Landscape Design

Companion planting with vegetables is a pretty big topic with many nuances. In essence, all that it requires is planting vegetables so that they can benefit from one another rather than compete. Proper companion planting can help to enrich your soil, deter weeds and pests, and help all of your vegetables thrive in the garden as they support one another. With that said, if you’ve never tried it before, it can be a little confusing to know where to begin. Many gardeners have heard of Three Sisters — corn, squash, and beans — but what about all of the other delicious vegetables? And what is it about the Three Sisters that make them so compatible? Here we offer a simple guide that will help you avoid heading down a rabbit hole to figure out what goes where!

Benefits of Companion Planting with Vegetables Explained

There are a few different reasons why companion planting certain vegetables next to one another is beneficial. These benefits include shelter, support, pest management, and soil improvement. Let’s use the Three Sisters as an example:Support: The corn acts as a trellis for the pole beans to grow up, and as the pole beans wind their way through the squash and up the cornstalks, they hold the Three Sisters together. Shelter: As the massive leaves of the squash spread, they protect the Three Sisters by creating living mulch, which not only keeps the soil cool on those hot summer days but also prevents weeds. Pest Management: The fuzzy, almost prickly squash leaves keep pests like raccoons away because they don’t like how it feels on their paws. Soil Improvement: The beans ‘fix’ nitrogen levels for all Three Sisters by pulling it from the air and bringing it to the soil. The Three Sisters all have varying root depths, meaning they will not compete for space in the garden.Many other vegetables make great companions too! For example, when grown vertically on a trellis, cucumbers provide shelter from the hot afternoon sunshine for shade-loving vegetables like spinach.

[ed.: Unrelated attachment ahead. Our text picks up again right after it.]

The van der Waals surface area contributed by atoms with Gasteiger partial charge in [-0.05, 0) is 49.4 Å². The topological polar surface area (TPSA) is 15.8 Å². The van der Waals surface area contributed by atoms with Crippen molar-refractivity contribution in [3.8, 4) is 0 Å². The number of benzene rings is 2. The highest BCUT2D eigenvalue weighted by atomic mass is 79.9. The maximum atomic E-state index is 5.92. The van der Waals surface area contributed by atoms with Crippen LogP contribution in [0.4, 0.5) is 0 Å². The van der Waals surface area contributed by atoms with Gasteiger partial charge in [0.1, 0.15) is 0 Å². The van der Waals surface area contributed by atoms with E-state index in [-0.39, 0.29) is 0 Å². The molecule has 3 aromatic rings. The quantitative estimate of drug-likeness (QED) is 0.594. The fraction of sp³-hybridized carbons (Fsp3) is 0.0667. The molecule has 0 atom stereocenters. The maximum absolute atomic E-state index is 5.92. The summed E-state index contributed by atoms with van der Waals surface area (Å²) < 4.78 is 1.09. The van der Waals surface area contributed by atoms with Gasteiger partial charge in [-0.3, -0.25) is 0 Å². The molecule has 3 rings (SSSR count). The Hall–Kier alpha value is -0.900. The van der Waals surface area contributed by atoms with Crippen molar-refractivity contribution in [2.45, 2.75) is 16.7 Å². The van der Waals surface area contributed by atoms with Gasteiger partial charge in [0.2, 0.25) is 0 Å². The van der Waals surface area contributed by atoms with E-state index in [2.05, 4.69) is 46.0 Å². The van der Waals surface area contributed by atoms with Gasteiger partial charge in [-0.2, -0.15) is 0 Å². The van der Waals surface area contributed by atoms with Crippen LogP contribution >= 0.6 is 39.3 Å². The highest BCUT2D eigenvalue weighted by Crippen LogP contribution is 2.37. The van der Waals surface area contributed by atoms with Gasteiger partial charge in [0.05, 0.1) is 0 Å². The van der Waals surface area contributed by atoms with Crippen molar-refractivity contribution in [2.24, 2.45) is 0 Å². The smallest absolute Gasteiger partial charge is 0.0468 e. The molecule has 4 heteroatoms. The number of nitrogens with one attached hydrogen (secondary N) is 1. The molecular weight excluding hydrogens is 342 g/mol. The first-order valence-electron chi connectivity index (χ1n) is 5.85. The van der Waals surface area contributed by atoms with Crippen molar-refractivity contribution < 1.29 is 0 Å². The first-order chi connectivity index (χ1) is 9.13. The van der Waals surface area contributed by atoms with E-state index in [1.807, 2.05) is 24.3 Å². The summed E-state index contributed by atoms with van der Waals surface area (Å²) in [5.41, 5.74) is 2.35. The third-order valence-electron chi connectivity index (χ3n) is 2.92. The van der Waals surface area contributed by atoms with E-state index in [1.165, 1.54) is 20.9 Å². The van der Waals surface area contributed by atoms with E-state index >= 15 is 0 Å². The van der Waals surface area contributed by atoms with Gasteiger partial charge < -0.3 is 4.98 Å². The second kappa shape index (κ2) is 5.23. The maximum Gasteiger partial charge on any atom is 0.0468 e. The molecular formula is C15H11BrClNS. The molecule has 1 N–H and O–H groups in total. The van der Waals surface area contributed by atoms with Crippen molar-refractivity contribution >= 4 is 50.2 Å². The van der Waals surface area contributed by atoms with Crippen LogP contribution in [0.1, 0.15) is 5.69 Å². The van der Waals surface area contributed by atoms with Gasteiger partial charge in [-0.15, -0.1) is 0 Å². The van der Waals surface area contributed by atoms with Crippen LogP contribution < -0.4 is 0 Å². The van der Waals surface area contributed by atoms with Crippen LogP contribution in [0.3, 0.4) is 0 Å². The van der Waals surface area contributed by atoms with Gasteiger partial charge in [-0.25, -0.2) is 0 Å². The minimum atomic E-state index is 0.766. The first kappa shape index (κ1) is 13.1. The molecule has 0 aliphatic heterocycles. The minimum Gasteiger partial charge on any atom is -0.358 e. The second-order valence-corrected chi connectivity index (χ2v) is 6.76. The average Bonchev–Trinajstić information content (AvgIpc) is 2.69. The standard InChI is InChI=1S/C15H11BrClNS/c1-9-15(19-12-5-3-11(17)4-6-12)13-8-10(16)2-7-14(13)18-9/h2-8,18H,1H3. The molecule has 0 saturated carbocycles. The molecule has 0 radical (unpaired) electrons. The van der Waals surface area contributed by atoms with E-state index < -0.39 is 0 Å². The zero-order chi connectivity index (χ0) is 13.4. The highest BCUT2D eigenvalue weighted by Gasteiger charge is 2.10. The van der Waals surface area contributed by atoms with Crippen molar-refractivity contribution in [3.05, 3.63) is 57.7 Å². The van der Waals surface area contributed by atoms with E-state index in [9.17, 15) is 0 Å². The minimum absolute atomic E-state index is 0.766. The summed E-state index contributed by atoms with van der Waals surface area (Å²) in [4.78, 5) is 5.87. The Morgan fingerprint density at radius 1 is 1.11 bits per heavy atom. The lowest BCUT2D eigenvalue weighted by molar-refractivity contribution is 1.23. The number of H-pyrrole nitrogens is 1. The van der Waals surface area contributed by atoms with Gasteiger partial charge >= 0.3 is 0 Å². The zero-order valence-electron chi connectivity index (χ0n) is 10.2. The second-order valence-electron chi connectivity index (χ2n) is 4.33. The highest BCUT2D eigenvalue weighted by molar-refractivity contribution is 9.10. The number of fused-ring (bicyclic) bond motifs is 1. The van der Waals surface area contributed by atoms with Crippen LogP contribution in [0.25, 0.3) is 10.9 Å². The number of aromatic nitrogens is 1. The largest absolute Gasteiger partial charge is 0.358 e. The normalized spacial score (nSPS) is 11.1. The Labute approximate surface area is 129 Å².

You may have also heard the suggestion to plant tomatoes next to basil. One of the reasons this pairing works so well together is pest management. The smell of the basil is much stronger than that of tomatoes, so bugs that come around which might like to chow down on your tomatoes will only be able to smell the basil and continue on their merry little way.

Veggies That Grow Well Together

Now that we have given you a breakdown of why the Three Sisters work well together, you might be wondering where to plant all the other stuff in your garden! Below is a simple vegetable companion planting guide to help you decide what goes where. TomatoesCompanion Plants: basil, oregano, parsley, carrots, celery, and onionsPlants to Avoid: potatoes, fennel, cabbage, broccoli, cauliflower, Brussels sprouts, kohlrabi, collards, and kale CarrotsCompanion Plants: lettuce, peas, onions, tomatoes, beans, sage, and rosemaryPlants to Avoid: dill, fennel, and parsnip PeppersCompanion Plants: tomatoes, Swiss chard, eggplant, oregano, squash, carrots, asparagus, basil, and cucumbersPlants to Avoid: Brussels sprouts, broccoli, cabbage, beans, and fennel CucumbersCompanion Plants: peas, beans, radishes, broccoli, cabbage, corn, onions, lettuce, and marigoldsPlants to Avoid: potatoes, aromatic herbs like mint or sage, and melons GarlicCompanion Plants: cucumbers, peppers, radishes, eggplant, carrots, corn, and beetsPlants to Avoid: peas and beans OnionsCompanion Plants: beets, carrots, lettuce, cole crops (broccoli, cabbage, and cauliflower)Plants to Avoid: peas and beans Summer SquashCompanion Plants: beans, corn, peas, and radishesPlants to Avoid: potatoes BeansCompanion Plants: brussels sprouts, celery, kale, collard greens, radish, potatoes, broccoli, cauliflower, turnips, eggplant, peas, and strawberriesPlants to Avoid: onions and garlicWith all of this said, we have a couple of reminders surrounding the concept of companion planting vegetables to keep in mind as you plan your garden layout! The first is that depending on who you ask about vegetable companion planting, you might get varying opinions and information. So, we recommend following the most reputable sources you can find and experimenting a little bit within these bounds to see what works best in your garden.

We also want to offer a gentle reminder that good gardening practices include crop rotations in addition to companion planting! Be sure to not plant the same vegetables in the same location for several years in a row, as it can lead to nutrient imbalances and potential pest problems, regardless of how on point your companion planting game is. If you need some help selecting the perfect companion plants for your northwest Arkansas vegetable garden, don’t hesitate to stop by or reach out to us here at Westwood Gardens!

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